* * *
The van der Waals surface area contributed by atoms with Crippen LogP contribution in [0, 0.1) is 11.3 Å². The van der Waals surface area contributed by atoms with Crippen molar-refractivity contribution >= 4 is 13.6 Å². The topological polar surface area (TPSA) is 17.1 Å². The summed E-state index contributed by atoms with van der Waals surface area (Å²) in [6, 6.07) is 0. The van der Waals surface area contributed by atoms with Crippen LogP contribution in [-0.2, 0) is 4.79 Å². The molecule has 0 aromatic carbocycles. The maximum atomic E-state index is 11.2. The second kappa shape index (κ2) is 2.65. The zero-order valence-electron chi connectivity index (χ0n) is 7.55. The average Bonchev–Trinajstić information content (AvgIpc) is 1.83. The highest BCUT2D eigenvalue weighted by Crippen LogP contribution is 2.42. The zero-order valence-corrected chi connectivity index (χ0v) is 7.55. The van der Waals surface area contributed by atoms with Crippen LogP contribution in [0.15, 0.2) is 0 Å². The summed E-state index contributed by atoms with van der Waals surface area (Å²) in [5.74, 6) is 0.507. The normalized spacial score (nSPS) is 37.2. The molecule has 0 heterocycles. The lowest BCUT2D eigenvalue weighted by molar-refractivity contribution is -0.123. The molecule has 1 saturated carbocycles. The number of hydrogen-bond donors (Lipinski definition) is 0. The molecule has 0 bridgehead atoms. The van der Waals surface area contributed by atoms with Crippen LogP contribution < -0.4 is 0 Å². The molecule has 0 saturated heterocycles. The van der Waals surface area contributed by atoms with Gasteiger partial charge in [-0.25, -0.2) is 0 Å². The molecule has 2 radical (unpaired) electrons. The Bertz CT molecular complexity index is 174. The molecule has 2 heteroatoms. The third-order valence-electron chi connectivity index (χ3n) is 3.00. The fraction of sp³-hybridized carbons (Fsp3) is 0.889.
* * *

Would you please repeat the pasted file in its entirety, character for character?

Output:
The van der Waals surface area contributed by atoms with Crippen LogP contribution in [0, 0.1) is 11.3 Å². The van der Waals surface area contributed by atoms with Crippen molar-refractivity contribution >= 4 is 13.6 Å². The topological polar surface area (TPSA) is 17.1 Å². The summed E-state index contributed by atoms with van der Waals surface area (Å²) in [6, 6.07) is 0. The van der Waals surface area contributed by atoms with Crippen LogP contribution in [-0.2, 0) is 4.79 Å². The molecule has 0 aromatic carbocycles. The maximum atomic E-state index is 11.2. The second kappa shape index (κ2) is 2.65. The zero-order valence-electron chi connectivity index (χ0n) is 7.55. The average Bonchev–Trinajstić information content (AvgIpc) is 1.83. The highest BCUT2D eigenvalue weighted by Crippen LogP contribution is 2.42. The zero-order valence-corrected chi connectivity index (χ0v) is 7.55. The van der Waals surface area contributed by atoms with Crippen LogP contribution in [0.15, 0.2) is 0 Å². The summed E-state index contributed by atoms with van der Waals surface area (Å²) in [5.74, 6) is 0.507. The normalized spacial score (nSPS) is 37.2. The molecule has 0 heterocycles. The lowest BCUT2D eigenvalue weighted by molar-refractivity contribution is -0.123. The molecule has 1 saturated carbocycles. The number of hydrogen-bond donors (Lipinski definition) is 0. The molecule has 0 bridgehead atoms. The van der Waals surface area contributed by atoms with Crippen LogP contribution < -0.4 is 0 Å². The molecule has 0 saturated heterocycles. The van der Waals surface area contributed by atoms with Gasteiger partial charge in [-0.25, -0.2) is 0 Å². The molecule has 2 radical (unpaired) electrons. The Bertz CT molecular complexity index is 174. The molecule has 2 heteroatoms. The third-order valence-electron chi connectivity index (χ3n) is 3.00. The fraction of sp³-hybridized carbons (Fsp3) is 0.889.